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River Evangelist Mike Clark Makes Waves

The Richmond Heights resident says the Big Muddy is a great teaching tool.

resident Mike Clark took a lifelong passion for canoeing and turned it into an enterprise.

His 10-year-old company, Big Muddy Adventures, takes people on trips down the Mississippi River. What some see as a fast-moving, log-transporting hazard, Clark sees as an ecological wonder with the power to transform people's lives.

"It is high adventure in that it's the largest body of moving water on our side of the earth," Clark said.

From Chicago streets to a Missouri waterway
Clark didn't want to move to Richmond Heights. More specifically, he didn't want to move to the suburbs.

Consider his background. Clark taught seventh grade in the City of Chicago for 16 years. Getting all of his students to attend class daily was his top priority. He even set up a mini-infirmary in his classroom for sick students.

Clark and his wife, Catherine, have two sons, Ben and Matthew. Their friends came over regularly for meals. Many of them didn't have this simple routine in their own homes. The Clark boys were used to it.

But Catherine was tired of the grind of city life, and their sons were now old enough to be threatened. Four major gangs were involved in the neighborhood where Clark taught.

"We had fought a good fight," Clark said.

The couple decided to move to St. Louis. Clark pushed for a home in the city. They looked at several locations in Tower Grove.

One day, while Clark was still in Chicago, his wife called to inform him that she had bought a house in Richmond Heights.

Clark blew his stack. He told his wife he thought he would die in the suburbs.

The family moved into their home on Moorlands Drive in January 2001.

Personal journey inspires business
While the transition proved tough for the Clarks' sons, the family adjusted to life in metro St. Louis. The boys made friends, as did Catherine Clark.

Mike Clark went straight to the river.

He wasn't teaching at the time, so he took 92 days to travel the length of the Mississippi. In the past, he had gone on canoe trips to escape the urban reality of Chicago.

The first 15 days proved hard, physically and spiritually. Ten or 12 hours out of each were spent doing what Clark calls the "metronome of paddling." The grueling routine forced him to turn his focus from his surroundings to his mind. He meditated and found it healing.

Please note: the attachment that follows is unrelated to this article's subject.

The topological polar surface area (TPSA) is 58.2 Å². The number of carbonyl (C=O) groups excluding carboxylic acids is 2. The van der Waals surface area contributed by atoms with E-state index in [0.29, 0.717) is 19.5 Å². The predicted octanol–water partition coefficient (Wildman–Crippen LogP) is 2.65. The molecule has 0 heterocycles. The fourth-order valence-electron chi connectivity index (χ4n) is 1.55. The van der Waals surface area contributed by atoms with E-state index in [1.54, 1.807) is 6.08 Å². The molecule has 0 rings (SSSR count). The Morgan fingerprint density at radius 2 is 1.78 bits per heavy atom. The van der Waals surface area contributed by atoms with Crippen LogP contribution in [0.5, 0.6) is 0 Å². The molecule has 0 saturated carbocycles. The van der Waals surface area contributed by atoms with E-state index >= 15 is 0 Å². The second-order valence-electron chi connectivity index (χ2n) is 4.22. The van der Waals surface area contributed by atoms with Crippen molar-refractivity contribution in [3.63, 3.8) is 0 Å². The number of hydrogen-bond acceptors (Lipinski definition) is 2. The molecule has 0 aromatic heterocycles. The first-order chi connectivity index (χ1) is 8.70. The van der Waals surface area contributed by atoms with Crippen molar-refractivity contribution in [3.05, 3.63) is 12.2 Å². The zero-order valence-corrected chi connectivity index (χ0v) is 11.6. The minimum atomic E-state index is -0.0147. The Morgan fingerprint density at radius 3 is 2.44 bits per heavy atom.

From there, Clark said, time seemed to speed up. In the following 50 to 60 days, he became addicted to the experience.

Along the way, he taught roughly 10,000 students around the world as part of an online class. He shared his experiences from the river and asked them to do research on what he had seen.

The experience showed Clark what he considers a good teaching methods. Why ask kids about the dates of Louis and Clark's expedition, he asks, when you could be teaching them how to find that information efficiently?

From partnership to personal venture
In 2002, Clark returned to the Mississippi with expedition partner John Ruskey and a homemade dugout canoe.

They spent 90 days traveling the river, making their own fires and sleeping on the ground.

"We lived an explorer's life, in an old-timey way," with modern equipment, Clark said.

Ruskey had been outfitting and guiding people on outdoor trips since 1998. He saw that the river could help people explore their curiosities and overcome their fears.

He talked Clark into helping him give tours to people. Eventually, the two began working with school groups.

By 2006, Clark had become a professional river guide. No one was providing the travel opportunity offered by he and his partner.

Ruskey, who operates Quapaw Canoe Company, encouraged Clark to start his own business.

Clark did. He began in 2007 with one two-seat canoe, taking one person at a time on a daylong trip for $25.